Annual Congress of the Jura Federation of the IWA

Held in Fribourg on August 3, 4 and 5, 1878

“Congrès annuel de la Fédération jurassienne de l’AIT”, L’Avant-garde, 12 August 1878

LEVASCHOV summarises as follows the essential points that should be brought out in the anarchist programme that we propose to draw up: 1st Collectivism compared to the authoritarian Communism of the other schools, that is to say the collective ownership of the land, houses, raw materials, capital and instruments of labour, and distribution of the products of labour according to the method found suitable by communes and associations; 2nd the negation of the State and the free federation of autonomous communes and producer groups; 3rd and this is the point which especially contributed to producing the split between the anarchists and the statists – that a social revolution cannot be produced otherwise than by the spontaneous uprising of the people on a vast scale, and by the violent expropriation of the current holders of capital of all kinds by the communes and the producer groups themselves – an expropriation which can only take place when the country is going through of a few years of complete disorganisation in all the functions of the State; that during this period any legislative assembly having real power can only hinder the progress of the revolution; 4th as an inevitable consequence of the negation of the State and of this way of envisaging the revolution, the anarchists not only refuse to apply any tactic which would lead to the strengthening of the already shaken idea of the State; but moreover they seek to awaken in the people – by theoretical propaganda and above all by insurrectionary acts – grassroots spirit, sentiment and initiative, from the double point of view of the violent expropriation of property and the disorganisation of the State.


LEVASCHOV insists on the importance, for anarchists, of the claim to communal autonomy, from both a theoretical and practical point of view. The historical phase we are going through today is that of the disintegration of States. Formed by violence and by all sorts of inequities, which today have become contradictory or absurd from all points of view that once served to justify their constitution (identity of languages or races, natural borders, economic units, historical agglomerations, European equilibrium,…. etc.), undermined by their expenditure which inevitably always grow by surpassing the financial resources of the people, undermined by wars which are inevitable in bourgeois societies, having reached the impossibility of managing the infinitely varied affairs of human societies, falling into decline by the very decay of the idea of the State in minds, thus becoming more and more an impossibility by the very force of things, States are inevitably heading towards their fall, to make way for free and freely federated communes. It is necessarily under the flag of the independence of the communes, urban and rural, that the next revolutions will take place, it is also within the independent communes that the socialist tendencies of the masses will necessarily manifest themselves: it is there on the basis of collectivism that the first outlines of the new society will be made. So working for the free commune means working for the historic phase through which we shall pass to a better future. This is the theoretical side of the question. As for the practical side, which interests us above all at the moment – it is in the commune and in the immense variety of issues of communal interest that we shall find the most favourable field for theoretical propaganda and for the insurrectional realisation of our collectivist and anarchist ideas. The affairs of the urban and rural commune are of great interest to a large part of the inhabitants; and it is above all by taking an active part in the daily affairs of the communes that we can demonstrate in a way visible and comprehensible to all, the evils of present-day society and the benefits that would result from the application of our economic and political principles. From the economic point of view, the commune presents an excellent terrain for the propaganda of collectivism, and can serve to prepare the ground for economic revolution. From the political point of view, the commune is the powerful weapon of war against the State. Finally – and Levaschov insists above all on this advantage, citing a few facts in support – the affairs that arise in communes, either in times of strikes, or on the subject of taxes, etc., make towns and villages the field where those insurrections best germinate that go before every great revolution and prepare the popular idea and sentiment. Levaschov therefore strongly urges the sections of the Jura to follow communal affairs closely, to take advantage of all the incidents they can provide which can be resolved in one of those insurrections which will certainly not take long to take place on communalist-socialist ground.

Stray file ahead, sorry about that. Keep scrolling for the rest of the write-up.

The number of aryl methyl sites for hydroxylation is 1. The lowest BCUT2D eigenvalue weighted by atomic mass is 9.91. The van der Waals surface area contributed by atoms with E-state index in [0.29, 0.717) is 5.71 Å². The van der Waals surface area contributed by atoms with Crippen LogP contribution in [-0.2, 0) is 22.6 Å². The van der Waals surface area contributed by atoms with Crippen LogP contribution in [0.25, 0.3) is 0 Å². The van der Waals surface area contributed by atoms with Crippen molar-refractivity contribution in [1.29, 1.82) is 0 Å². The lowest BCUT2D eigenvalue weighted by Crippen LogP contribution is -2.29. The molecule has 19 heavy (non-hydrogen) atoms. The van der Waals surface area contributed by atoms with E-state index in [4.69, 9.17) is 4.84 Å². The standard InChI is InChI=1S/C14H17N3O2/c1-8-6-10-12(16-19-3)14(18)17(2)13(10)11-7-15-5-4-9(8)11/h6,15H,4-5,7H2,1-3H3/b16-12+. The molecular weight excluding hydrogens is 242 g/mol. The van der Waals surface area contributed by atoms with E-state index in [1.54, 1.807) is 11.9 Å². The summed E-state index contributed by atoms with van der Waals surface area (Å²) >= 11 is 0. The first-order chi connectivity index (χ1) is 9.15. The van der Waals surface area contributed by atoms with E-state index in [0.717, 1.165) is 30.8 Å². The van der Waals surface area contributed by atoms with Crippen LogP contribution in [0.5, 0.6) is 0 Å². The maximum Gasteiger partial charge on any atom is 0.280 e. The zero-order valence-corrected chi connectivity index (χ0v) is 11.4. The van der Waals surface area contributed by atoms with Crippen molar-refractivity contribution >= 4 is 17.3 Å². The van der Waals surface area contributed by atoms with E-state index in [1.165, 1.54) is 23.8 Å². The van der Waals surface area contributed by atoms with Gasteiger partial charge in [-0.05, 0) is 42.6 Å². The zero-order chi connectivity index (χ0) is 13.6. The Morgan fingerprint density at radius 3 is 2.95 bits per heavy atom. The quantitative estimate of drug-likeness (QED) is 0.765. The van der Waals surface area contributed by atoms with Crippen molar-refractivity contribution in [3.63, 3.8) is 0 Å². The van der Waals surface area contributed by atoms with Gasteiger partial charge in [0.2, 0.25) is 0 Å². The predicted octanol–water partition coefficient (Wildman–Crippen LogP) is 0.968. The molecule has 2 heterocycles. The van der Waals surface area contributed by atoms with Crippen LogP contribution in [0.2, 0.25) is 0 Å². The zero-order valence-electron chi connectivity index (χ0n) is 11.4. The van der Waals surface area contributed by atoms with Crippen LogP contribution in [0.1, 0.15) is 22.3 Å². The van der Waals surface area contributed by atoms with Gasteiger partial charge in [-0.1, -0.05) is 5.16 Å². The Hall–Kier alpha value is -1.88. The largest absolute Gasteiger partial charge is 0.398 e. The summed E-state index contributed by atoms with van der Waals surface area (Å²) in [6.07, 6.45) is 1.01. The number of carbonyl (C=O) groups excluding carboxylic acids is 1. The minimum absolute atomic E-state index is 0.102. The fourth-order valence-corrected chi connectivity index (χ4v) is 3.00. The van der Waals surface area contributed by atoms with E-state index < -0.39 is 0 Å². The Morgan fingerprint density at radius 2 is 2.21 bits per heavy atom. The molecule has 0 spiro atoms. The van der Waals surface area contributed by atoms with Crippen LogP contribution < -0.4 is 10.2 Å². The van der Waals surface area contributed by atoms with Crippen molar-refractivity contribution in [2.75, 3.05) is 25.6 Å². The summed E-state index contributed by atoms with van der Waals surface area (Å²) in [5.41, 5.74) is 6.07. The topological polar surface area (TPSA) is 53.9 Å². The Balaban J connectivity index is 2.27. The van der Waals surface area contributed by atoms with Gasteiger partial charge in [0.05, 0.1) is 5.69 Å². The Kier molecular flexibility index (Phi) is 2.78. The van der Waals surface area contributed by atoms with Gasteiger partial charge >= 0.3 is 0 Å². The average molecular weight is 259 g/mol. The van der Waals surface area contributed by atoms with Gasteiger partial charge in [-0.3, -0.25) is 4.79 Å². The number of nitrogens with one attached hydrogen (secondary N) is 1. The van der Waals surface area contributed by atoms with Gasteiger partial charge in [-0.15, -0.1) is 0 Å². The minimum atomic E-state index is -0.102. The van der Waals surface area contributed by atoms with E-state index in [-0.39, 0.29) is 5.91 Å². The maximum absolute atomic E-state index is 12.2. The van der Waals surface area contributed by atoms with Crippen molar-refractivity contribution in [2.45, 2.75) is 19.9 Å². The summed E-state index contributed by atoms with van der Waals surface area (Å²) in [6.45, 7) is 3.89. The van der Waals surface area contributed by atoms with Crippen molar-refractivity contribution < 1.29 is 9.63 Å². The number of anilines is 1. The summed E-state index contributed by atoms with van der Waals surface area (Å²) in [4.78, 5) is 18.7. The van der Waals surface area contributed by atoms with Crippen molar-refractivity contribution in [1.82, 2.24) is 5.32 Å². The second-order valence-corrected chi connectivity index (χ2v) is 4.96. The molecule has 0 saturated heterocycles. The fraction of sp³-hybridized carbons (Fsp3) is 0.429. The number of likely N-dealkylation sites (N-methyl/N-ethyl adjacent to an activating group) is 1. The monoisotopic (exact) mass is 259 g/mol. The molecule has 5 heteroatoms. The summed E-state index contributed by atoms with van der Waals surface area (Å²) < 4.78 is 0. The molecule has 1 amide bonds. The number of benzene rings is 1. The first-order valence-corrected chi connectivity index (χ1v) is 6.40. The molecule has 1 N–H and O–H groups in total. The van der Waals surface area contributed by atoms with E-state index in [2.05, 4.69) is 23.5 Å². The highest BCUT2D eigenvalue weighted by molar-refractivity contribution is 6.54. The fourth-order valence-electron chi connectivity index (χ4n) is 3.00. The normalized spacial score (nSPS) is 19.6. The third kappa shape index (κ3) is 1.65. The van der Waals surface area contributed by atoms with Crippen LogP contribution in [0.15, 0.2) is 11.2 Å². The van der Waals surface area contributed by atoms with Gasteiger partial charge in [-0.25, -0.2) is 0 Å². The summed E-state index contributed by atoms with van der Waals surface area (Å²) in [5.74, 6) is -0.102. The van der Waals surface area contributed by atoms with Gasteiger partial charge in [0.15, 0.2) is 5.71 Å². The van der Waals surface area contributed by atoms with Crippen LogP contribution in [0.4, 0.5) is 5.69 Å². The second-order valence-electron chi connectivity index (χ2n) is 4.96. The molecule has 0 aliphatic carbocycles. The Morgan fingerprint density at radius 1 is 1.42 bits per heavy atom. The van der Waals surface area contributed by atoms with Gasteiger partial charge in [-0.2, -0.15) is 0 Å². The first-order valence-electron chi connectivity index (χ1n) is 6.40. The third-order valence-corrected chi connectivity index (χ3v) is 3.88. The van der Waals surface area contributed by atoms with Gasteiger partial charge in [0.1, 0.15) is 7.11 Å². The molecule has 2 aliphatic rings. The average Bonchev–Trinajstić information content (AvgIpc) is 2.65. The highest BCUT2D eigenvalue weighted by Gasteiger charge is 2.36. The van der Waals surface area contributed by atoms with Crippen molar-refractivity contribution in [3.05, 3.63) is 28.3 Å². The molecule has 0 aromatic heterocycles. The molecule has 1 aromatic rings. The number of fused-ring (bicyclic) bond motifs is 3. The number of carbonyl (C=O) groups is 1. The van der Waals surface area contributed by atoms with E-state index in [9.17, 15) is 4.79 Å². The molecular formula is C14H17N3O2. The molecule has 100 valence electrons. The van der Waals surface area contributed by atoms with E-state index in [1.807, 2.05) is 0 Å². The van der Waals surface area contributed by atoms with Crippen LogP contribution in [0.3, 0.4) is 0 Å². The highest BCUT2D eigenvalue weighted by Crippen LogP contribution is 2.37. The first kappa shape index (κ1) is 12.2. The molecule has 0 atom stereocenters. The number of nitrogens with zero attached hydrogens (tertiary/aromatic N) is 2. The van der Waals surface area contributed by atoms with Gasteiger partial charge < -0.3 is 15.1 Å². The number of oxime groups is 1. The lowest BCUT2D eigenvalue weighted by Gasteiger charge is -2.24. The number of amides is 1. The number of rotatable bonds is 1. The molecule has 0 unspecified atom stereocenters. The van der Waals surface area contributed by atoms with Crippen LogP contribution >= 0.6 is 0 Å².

LEVASCHOV also emphasises the enormous difference that must be made between being concerned about the details of communal life in order to achieve legally some impotent improvements, or seizing upon these incidents to agitate minds for the benefit of revolutionary socialism. He goes into some considerations drawn from the latest Spanish local uprisings.

End Notes

Levaschov was Peter Kropotkin’s alias at the time.